While calcium is a critical nutrient for the body, particularly known to reduce the risk of osteoporosis, high intake of the mineral doesn’t necessarily lower a person’s risk for osteoporosis. In fact, excessive calcium may make your bones weaker.
Large Harvard studies of male health professionals and female nurses reported that individuals who drank one glass of milk (or less) per week were at no greater risk of breaking a hip or forearm than those who drank two or more glasses per week. When researchers combined the data from the Harvard studies with other large prospective studies, they still found no association between calcium intake and fracture risk. Moreover, there was some suggestion that calcium supplements taken without vitamin D might even increase the risk of hip fractures.
In traditional Asian countries where both dairy consumption and overall calcium levels in the diet are the lowest, bone fracture rates were also the lowest. The incidence of hip fracture in mainland China and Japan were among the lowest in the world in 80s and 90s, but has risen markedly with urbanisation. Conversely, in countries like the United States where calcium consumption is among the highest in the world, so are the fracture rates among the highest. Clearly, its not only calcium in the diet, other nutrients and lifestyle factors are involved.
Osteoporosis is a complex multi-factorial disease including several factors like inadequate exercise, chronic inflammation, multiple mineral and vitamin deficiencies, nutritional imbalances and not simply lack of calcium in the diet.
Calcium sources vary widely in their bio-availability and several factors that affect absorption of calcium include vitamin D, vitamin A, vitamin K, protein, sodium, dietary acidosis, and dysbiosis.
Dietary acidosis reduces calcium absorption. It is caused by excessive consumption of acid forming foods including animal protein, dairy and meat. Additionally, consumption of highly acidic substances like coffee, carbonated drinks, alcohol, sugar, over the counter and prescribed drugs, and even the metabolic byproducts of chronic stress can all put the acid-alkaline balance beyond the tipping point. On the flip-side, the under-consumption of alkalinizing fruits and vegetables can compromise bio-availability of calcium. For this reason, perhaps vegetarians who consume plenty of fruits and vegetables may need less calcium than meat eaters and many cultures manage on much lower intakes.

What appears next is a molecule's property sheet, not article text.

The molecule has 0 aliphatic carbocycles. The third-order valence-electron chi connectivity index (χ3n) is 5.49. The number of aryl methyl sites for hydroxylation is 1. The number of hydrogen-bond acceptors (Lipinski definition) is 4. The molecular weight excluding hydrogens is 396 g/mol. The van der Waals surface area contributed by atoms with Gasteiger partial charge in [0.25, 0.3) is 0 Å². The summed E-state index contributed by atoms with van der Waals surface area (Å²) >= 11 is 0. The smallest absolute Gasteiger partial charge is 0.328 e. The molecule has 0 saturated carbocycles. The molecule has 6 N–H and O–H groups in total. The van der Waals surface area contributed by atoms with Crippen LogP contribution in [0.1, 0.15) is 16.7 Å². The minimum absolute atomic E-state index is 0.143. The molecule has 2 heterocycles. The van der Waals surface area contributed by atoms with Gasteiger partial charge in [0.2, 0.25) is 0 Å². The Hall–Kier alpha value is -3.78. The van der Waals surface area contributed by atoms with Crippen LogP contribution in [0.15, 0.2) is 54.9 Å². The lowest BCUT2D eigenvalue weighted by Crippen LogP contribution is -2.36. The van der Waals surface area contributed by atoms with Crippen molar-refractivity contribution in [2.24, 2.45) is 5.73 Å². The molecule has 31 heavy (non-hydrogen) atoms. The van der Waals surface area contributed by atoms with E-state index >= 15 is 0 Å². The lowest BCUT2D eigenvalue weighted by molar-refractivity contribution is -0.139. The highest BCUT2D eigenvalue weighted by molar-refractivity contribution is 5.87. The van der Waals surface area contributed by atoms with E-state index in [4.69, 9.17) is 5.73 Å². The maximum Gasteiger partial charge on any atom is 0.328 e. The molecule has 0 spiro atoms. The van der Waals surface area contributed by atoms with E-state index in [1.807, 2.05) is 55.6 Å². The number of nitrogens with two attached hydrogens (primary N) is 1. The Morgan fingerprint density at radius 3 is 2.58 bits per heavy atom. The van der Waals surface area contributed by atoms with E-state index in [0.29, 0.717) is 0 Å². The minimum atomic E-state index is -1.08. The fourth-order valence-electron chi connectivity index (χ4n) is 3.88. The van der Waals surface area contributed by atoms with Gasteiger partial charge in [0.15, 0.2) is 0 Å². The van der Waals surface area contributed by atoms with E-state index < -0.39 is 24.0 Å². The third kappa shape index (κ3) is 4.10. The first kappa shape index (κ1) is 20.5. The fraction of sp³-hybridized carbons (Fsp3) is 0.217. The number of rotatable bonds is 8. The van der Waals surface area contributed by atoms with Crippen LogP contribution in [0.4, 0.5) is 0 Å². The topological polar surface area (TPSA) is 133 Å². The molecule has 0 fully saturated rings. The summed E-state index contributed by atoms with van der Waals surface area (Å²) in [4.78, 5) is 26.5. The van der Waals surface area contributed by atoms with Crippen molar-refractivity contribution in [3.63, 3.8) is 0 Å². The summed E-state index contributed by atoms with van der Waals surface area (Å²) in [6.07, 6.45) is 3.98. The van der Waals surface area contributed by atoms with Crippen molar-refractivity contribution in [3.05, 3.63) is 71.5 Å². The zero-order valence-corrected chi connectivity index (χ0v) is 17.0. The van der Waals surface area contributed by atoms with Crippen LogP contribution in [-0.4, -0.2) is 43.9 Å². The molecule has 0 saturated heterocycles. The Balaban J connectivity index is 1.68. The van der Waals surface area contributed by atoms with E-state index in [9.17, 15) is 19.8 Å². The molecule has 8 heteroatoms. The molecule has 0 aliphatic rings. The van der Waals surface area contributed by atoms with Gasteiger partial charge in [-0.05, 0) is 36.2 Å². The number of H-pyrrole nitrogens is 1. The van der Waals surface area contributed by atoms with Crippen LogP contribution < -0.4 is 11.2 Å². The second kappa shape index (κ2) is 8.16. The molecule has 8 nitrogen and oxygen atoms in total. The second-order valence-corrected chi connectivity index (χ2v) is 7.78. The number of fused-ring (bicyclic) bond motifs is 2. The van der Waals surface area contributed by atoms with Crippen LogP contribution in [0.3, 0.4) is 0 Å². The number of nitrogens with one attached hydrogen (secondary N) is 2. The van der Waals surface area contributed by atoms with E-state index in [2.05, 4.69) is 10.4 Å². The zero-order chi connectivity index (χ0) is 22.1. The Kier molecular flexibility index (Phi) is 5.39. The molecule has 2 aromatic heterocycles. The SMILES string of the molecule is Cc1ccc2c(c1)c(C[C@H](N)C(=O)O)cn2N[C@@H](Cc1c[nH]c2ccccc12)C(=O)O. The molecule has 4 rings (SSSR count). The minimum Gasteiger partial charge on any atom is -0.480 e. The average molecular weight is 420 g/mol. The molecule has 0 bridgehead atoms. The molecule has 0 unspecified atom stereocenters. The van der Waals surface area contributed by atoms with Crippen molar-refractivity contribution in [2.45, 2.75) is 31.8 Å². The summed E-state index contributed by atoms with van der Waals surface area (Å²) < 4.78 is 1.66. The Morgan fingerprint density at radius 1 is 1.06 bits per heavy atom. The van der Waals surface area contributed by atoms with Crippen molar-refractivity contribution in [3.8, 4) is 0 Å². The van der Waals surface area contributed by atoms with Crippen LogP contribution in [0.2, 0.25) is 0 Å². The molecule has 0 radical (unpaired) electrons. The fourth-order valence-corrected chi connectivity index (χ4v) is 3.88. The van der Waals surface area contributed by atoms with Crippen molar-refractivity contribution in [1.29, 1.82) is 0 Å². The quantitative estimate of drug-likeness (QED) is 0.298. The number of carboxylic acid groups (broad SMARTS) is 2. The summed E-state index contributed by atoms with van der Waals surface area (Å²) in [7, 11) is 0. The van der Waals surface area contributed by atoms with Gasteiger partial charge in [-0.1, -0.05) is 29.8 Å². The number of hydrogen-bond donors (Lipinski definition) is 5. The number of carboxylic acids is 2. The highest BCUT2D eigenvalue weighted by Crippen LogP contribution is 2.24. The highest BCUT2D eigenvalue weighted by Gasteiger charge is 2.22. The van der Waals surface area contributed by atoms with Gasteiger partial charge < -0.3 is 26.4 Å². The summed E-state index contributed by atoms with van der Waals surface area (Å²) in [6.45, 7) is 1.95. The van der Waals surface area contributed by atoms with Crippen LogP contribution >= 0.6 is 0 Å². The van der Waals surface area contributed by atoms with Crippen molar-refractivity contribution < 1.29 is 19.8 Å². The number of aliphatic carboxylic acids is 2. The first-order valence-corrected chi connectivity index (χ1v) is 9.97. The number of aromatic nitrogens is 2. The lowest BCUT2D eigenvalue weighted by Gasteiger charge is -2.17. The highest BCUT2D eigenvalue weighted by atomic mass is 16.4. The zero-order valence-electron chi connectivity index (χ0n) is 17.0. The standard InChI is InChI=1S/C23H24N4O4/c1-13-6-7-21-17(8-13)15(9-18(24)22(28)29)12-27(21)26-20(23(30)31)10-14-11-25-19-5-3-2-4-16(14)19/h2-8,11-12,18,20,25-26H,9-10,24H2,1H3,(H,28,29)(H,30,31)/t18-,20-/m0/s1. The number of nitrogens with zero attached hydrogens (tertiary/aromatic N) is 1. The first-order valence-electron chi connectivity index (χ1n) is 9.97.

Other factors like dysbiosis, an over growth of unfriendly bacteria in the gut due to certain medications or faulty diets can compromise absorption of nutrients including calcum. Many common medicines including antacids, steroids, thyroxine, diuretics interfere with calcium metabolism.
Consumption of excessive calcium through diary products, supplements and imbalanced diets may be making our bones weaker. In addition excess calcium can deposit into soft tissues, leading to osteoarthritis, muscle cramping, insomnia, constipation or kidney stones. Calcium and vitamin D supplementation must be taken under medical supervision.
For optimal utilisation of calcium, it is important to take adequate levels of nutrients including vitamin D, phosphorus, zinc, manganese, magnesium, and boron, together with exercise. Vitamin D can be obtained either through exposure to sunlight, or as a supplement. In other words there is no substitute to eating right and exercising. Calcium rich foods and supplements alone will not prevent osteoporosis.
Ways for preventing osteoporosis
* Adequate dairy and foods rich in bio-available calcium, particularly in adolescence (>3 glasses of low fat milk/dairy/day).
* Include soy and flaxseeds in your diet.
* Balanced diet rich in antioxidants, fruits and vegetables.
* Good intestinal health.
* Adequate exposure to sunlight.
* Avoid excess sodium, caffeine, phosphorus, protein, & alcohol.
* No more than three cups of coffee a day